EIG Restoration understands that sometimes emergency situations can arise with very little warning. But a few simple steps and advance preparation can go a long way in ensuring that both you and your home are protected.
Secure the exterior of your home
Bring all loose items like furniture, exercise equipment, toys, trash cans and portable planters inside. Protect any sculptures or permanent fixtures with blankets. Clean out gutters and drains. If you are away from your residence, contact a trusted neighbor or friend for these tasks.
Ensure adequate power supplies and access
Fill up your car’s gas tank. Charge auxiliary batteries for phones and laptops. Test your generator. Remind yourself how to turn off gas, water, and other utilities. We recommend that you create a document with instructions on how to turn off your utilities, in the case that someone other than you needs to do it.
Prepare an emergency kit or go-bag
This kit should include medications (prescription and OTC), first aid supplies, disinfectant and hand sanitizer, pet supplies, items for children or infants, flashlights, batteries, non-perishable food, bottled water, blankets, clothing, toiletries, and cash. A complete list of recommended items can be found below.
Safely store important documents
Move all legal papers, birth and marriage certificates, financial documents, passports, etc. to a secure safe or place them in Ziploc bags in an interior closet. Photograph all insurance and ID cards. Check your home and car insurance websites to ensure you know how to find your policy information online, or print these documents out and store it with other documents.
Stage your supplies
If an evacuation is ordered, you should be ready to grab your prepared supplies immediately. Organize necessary items in your car or by your front door for efficiency.
Communicate an evacuation plan
Identify an agreed-upon meeting spot for your family. Drive or map various paths to that spot. Share your plan with a few trusted friends or family members outside the area.
Be a good neighbor
Check with your community, especially older adults and those who may require additional help, to see if any assistance can be provided.
Monitor storm updates
Weather can change quickly. Keep your TV or radio on and be prepared for information to change as the storm moves.
Emergency Kit Checklist
FEMA and Ready.Gov recommend one gallon per person per day for several days, for drinking and sanitation.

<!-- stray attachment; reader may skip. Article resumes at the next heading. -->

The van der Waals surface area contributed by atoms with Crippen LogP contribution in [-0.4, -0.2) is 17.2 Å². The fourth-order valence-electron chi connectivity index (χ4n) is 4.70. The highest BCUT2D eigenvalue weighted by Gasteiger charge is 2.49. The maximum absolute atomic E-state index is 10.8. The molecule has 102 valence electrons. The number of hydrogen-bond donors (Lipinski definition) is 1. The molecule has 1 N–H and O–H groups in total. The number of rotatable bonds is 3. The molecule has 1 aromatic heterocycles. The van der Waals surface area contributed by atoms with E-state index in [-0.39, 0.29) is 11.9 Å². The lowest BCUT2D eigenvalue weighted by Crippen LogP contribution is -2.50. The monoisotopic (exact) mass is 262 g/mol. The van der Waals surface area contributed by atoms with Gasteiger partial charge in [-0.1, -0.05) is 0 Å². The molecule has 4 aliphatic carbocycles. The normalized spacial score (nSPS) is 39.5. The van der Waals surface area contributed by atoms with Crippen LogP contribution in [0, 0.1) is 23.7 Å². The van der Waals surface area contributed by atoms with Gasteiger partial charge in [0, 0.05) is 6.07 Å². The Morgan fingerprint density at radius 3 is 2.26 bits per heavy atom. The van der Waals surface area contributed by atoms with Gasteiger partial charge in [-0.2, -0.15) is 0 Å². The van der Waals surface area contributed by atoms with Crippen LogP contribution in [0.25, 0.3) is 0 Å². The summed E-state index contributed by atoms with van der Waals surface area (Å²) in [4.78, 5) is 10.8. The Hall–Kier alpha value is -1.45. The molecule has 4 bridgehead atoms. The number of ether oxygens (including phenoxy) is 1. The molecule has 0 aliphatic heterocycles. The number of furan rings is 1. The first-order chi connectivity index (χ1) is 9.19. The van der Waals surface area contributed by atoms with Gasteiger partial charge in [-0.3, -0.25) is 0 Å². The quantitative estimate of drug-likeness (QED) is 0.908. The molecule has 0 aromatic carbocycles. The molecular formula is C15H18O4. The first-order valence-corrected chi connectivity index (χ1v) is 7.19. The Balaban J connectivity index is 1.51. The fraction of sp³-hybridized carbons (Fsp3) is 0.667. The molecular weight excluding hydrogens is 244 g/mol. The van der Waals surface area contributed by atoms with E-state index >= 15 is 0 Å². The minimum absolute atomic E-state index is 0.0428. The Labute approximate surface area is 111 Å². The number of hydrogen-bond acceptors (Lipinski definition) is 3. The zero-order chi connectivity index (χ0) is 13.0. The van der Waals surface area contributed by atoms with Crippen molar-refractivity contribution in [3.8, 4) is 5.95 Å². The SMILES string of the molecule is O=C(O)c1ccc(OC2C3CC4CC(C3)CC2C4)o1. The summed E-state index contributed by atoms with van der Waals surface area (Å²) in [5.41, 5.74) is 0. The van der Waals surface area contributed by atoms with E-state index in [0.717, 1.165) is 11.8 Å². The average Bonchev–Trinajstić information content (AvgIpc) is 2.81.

Food and Utensils
It’s important to ensure that you have a several-day supply of non-perishable food for each member of your family. Paper towels, plates, cups, and utensils should also be included.
NOTE: if you are including canned or tinned food in this kit, remember to include a can opener OR ensure that all items have pull-tabs..
- Power bricks and charging cords for your phone and computer
- A full tank of fuel for your vehicle
Health and Hygiene
- First aid kit
- Extra clothing, including underwear, socks, and a jacket or overcoat
- Umbrella or a rain jacket/poncho
- Toothbrushes and toothpaste
- Prescription medications
- Glasses and/or extra contacts and contact solution
- Dust masks
- Moist towelettes and toilet paper
- Trash bags
- Flashlights and batteries
- Battery-powered emergency alert radio
- Matches in a waterproof container
- Fire extinguisher
- Cash and change
- Games (a deck of cards is great), toys, books, puzzles, and other non-electricity-using entertainment options
- Blankets and pillows
If you have a baby or small child, you should also include the following items in your emergency kit:
- Formula and distilled water
- Baby food
- Diapers and baby wipes
- Diaper cream/powder
- Child-safe medications
- Extra clothing and blankets
If you have a pet, you should also include the following items in your emergency kit:
- Extra water
- Pet food
- Any necessary medications
- Ownership and vaccination paperwork
- Microchip information
- Leash and collar/harness
- Carrier or crate
- Information about and locations for pet-friendly evacuation shelters in your area
The American Veterinary Medical Association (AVMA) has multiple resources with more information about how to prepare and take care of your pets in the event of a disaster. These resources can be found here.
If you have livestock or other large animals, please refer to AVMA’s instructions for large animal evacuation and emergency planning kits here.
Protecting Important Documentation
Your important documents should be stored safely in a physical location, as well as being scanned in and saved in the cloud (Google Drive, e.g.), in the case that the physical document is destroyed or lost.
With physical copies, you should either take these documents with you or store them in a secure, water-tight safe in your home. If either of these options are not available to you, seal them in airtight plastic bags and place them high up in an interior closet.
- Insurance policies for your home and vehicle
- Deeds and ownership documentation for your property
- Personal identification, like drivers’ licenses, citizenship cards, or passports
- Marriage certificates
- Adoption documentation
- Bank account information
- Prescription medication information and images of the bottles
In addition to collecting your legal documents, it is recommended that you create a document detailing your emergency plans so that members of your family are all working off the same understanding. Identify and map out evacuation routes in advance and determine agreed-upon meeting spots, in case you get separated.
Additionally, compile your emergency contact numbers and distribute them both to your family members, as well as trusted neighbors or friends.
We hope that these tips can help you prepare for the unthinkable.